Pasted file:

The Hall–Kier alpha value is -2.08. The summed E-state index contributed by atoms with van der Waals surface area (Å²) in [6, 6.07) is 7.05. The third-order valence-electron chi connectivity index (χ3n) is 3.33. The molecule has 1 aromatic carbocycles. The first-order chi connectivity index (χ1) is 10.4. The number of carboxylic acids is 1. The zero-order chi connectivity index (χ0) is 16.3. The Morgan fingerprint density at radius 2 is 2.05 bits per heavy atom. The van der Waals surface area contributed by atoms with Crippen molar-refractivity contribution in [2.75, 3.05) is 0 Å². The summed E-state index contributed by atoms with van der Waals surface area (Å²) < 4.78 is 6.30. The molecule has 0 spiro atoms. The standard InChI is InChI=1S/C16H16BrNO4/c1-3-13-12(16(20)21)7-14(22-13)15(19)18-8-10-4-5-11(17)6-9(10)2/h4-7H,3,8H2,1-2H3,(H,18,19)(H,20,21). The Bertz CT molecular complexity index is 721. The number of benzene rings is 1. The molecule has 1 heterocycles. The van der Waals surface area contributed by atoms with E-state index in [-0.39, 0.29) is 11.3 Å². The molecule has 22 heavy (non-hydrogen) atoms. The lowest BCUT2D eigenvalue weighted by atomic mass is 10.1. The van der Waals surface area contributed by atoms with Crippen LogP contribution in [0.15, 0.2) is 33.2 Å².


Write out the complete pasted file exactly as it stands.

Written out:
The Hall–Kier alpha value is -2.08. The summed E-state index contributed by atoms with van der Waals surface area (Å²) in [6, 6.07) is 7.05. The third-order valence-electron chi connectivity index (χ3n) is 3.33. The molecule has 1 aromatic carbocycles. The first-order chi connectivity index (χ1) is 10.4. The number of carboxylic acids is 1. The zero-order chi connectivity index (χ0) is 16.3. The Morgan fingerprint density at radius 2 is 2.05 bits per heavy atom. The van der Waals surface area contributed by atoms with Crippen molar-refractivity contribution in [2.75, 3.05) is 0 Å². The summed E-state index contributed by atoms with van der Waals surface area (Å²) < 4.78 is 6.30. The molecule has 0 spiro atoms. The standard InChI is InChI=1S/C16H16BrNO4/c1-3-13-12(16(20)21)7-14(22-13)15(19)18-8-10-4-5-11(17)6-9(10)2/h4-7H,3,8H2,1-2H3,(H,18,19)(H,20,21). The Bertz CT molecular complexity index is 721. The number of benzene rings is 1. The molecule has 1 heterocycles. The van der Waals surface area contributed by atoms with E-state index in [-0.39, 0.29) is 11.3 Å². The molecule has 22 heavy (non-hydrogen) atoms. The lowest BCUT2D eigenvalue weighted by atomic mass is 10.1. The van der Waals surface area contributed by atoms with Crippen LogP contribution in [0.15, 0.2) is 33.2 Å².